North Carolina Arts Council
RALEIGH, N.C. — The North Carolina Arts Council announced today that five traditional artist teams from western North Carolina have received the third annual North Carolina Appalachian Folklife Apprenticeships awards.
Richard Bowman, of Mount Airy, will mentor Chad Ritchie, of Taylorsville, in the old-time fiddle tunes he learned from his community in southwestern Virginia and the Round Peak area of North Carolina. Among a shrinking number of his generation who grew up immersed in his region’s music culture, Bowman is a highly regarded old-time and dance fiddler with first-place awards both in individual and band competitions at fiddlers’ conventions such as those at Galax, Mt. Airy, and Fiddlers Grove. His band, the Slate Mountain Ramblers, has been a mainstay of North Carolina’s old-time dance and festival culture for three decades. His apprentice, Chad Ritchie, was raised in a family of bluegrass musicians and founded the Alexander Junior Appalachian Musician program in 2016 to teach old-time music to school-age children in his community. Bowman will teach in the traditional way that he learned: by ear, knee-to-knee, at full speed. Of Ritchie, Bowman says: “I can tell he is serious about learning and trust he will preserve this music and the tradition of sharing it as it was shared with me.”
Luthier and old-time musician Joe Thrift, of Elkin, will mentor Ben Masterson, of Winston-Salem, and Kelly Sivy, of Elkin, in instrument-building and the old-time music tradition of the Round Peak/Surry County region. Thrift was raised in a family of instrument-builders and church musicians in Winston Salem, North Carolina. He was introduced to old-time music and violin-making by local luthiers such as Dave Sturgill and Albert Hash, and continued his study of the craft in England. He is one of the few modern fiddlers whose original compositions have entered the old-time repertoire. Sivy, who relocated to North Carolina from Fairbanks, AK, to become a luthier, and Masterson, who works as a public historian and traditional woodworker at Old Salem Museums & Gardens, sought out Thrift’s mentorship and quickly became committed students. The trio will train in traditional hand tool techniques used for the most popular instruments played by folk musicians today, and will document Thrift’s personal stories of the Surry County region and its music culture. About entering the communities of traditional music and craftsmanship, Sivy says: “What I appreciate most of all in these pursuits is the culture of mentorship between individuals, within families, and across generations, which has resulted in the emergence, and, with luck, preservation, of centuries-long traditions.”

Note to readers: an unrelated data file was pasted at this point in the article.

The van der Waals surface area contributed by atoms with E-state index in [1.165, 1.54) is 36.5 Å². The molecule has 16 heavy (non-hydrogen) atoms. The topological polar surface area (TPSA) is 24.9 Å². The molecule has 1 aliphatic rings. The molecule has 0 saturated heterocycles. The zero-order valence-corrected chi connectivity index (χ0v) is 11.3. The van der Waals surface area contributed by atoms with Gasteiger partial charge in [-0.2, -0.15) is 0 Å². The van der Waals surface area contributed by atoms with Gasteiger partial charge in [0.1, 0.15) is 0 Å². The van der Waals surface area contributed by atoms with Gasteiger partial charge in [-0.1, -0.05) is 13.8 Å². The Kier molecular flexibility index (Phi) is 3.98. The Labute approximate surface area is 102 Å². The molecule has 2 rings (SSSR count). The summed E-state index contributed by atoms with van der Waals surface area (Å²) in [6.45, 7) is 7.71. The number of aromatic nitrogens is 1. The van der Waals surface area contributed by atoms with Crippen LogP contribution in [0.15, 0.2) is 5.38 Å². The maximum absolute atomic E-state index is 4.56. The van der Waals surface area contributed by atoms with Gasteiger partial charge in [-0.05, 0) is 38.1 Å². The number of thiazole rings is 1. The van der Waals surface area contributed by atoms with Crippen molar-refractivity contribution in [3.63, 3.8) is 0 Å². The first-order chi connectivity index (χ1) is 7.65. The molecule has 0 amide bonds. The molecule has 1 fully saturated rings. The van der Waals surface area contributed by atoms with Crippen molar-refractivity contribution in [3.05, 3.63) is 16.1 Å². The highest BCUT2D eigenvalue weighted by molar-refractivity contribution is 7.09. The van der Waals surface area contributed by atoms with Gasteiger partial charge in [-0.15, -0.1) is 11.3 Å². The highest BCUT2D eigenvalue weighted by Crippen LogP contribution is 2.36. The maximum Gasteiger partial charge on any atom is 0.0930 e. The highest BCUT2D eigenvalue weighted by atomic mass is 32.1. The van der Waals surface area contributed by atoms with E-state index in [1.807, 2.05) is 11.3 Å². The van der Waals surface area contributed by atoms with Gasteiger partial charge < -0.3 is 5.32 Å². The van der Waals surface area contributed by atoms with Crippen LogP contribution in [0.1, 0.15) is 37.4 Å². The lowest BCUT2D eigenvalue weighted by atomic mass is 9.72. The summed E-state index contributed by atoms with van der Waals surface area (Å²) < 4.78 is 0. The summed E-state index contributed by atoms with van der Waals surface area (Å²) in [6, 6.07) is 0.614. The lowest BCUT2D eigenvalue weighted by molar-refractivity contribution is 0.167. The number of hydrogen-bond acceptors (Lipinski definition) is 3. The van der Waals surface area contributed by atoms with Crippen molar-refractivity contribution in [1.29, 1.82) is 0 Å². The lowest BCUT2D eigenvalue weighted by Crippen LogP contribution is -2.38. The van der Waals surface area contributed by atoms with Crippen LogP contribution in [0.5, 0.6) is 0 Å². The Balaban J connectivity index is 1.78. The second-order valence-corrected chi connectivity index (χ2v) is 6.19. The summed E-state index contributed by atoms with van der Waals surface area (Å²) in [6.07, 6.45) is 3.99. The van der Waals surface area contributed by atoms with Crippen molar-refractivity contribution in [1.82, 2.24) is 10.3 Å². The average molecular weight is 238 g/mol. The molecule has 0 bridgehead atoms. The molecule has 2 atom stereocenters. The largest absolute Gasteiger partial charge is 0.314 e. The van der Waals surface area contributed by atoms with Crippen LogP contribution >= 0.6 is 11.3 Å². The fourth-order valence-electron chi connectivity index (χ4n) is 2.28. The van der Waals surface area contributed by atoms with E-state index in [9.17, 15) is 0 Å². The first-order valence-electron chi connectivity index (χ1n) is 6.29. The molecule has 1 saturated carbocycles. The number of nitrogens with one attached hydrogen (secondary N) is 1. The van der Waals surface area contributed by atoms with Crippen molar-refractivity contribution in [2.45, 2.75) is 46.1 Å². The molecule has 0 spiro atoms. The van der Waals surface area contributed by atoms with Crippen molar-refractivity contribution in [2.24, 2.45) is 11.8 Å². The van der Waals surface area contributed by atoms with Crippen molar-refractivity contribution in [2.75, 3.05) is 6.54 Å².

Josh Goforth, of Marshall, will mentor Tim McWilliams, of Asheville, in the traditional music of the Madison and Buncombe county region. Raised in a family that maintained singing and fiddle tunes as part of the rhythm of everyday life, Goforth is a respected teacher and performer of ballads, shape-note songs, storytelling, banjo, fiddle, mandolin, guitar, and bass. Tim McWilliams will focus on the guitar and banjo styles of Madison and Buncombe Counties and the music of Byard Ray, Marcus Martin, the Freeman family, Lee Wallin, Jerry Adams, and Dale McCoy. Goforth knew these people personally and McWilliams hopes to root his own style and teaching in their unique styles. McWilliams is a music teacher himself and a descendant of Appalachian out-migrants. He says, “To achieve my goals of becoming a resource in my community, a tradition bearer, and a teacher that aspiring musicians can come to in order to gain a complete understanding of the traditional music of Appalachia, I have to learn at the feet of a master.”
Rodney Sutton, of Asheville, will mentor Willard Watson III, of Boone, in the flatfoot dancing style of Watson’s great-grandfather, Willard Watson Sr., and in the percussive dance styles of Sutton’s long-time dance group, the Green Grass Cloggers. Sutton and the Green Grass Cloggers learned steps from Willard Watson Sr. and Robert Dotson, both of Watauga County. Watson and Dotson practiced dance styles picked up from local community dances—complicated styles that take a long time to master. Sutton devoted years fine-tuning his own ability to perform these styles and teach them. He met Willard Watson III in 2014 and shared with him memories of his great-grandfather going back to the 1970s. Knowledge of Watson’s dancing techniques passed out of the family for several generations. Working with Sutton, Willard Watson III will have an opportunity to resume his great-grandfather’s legacy.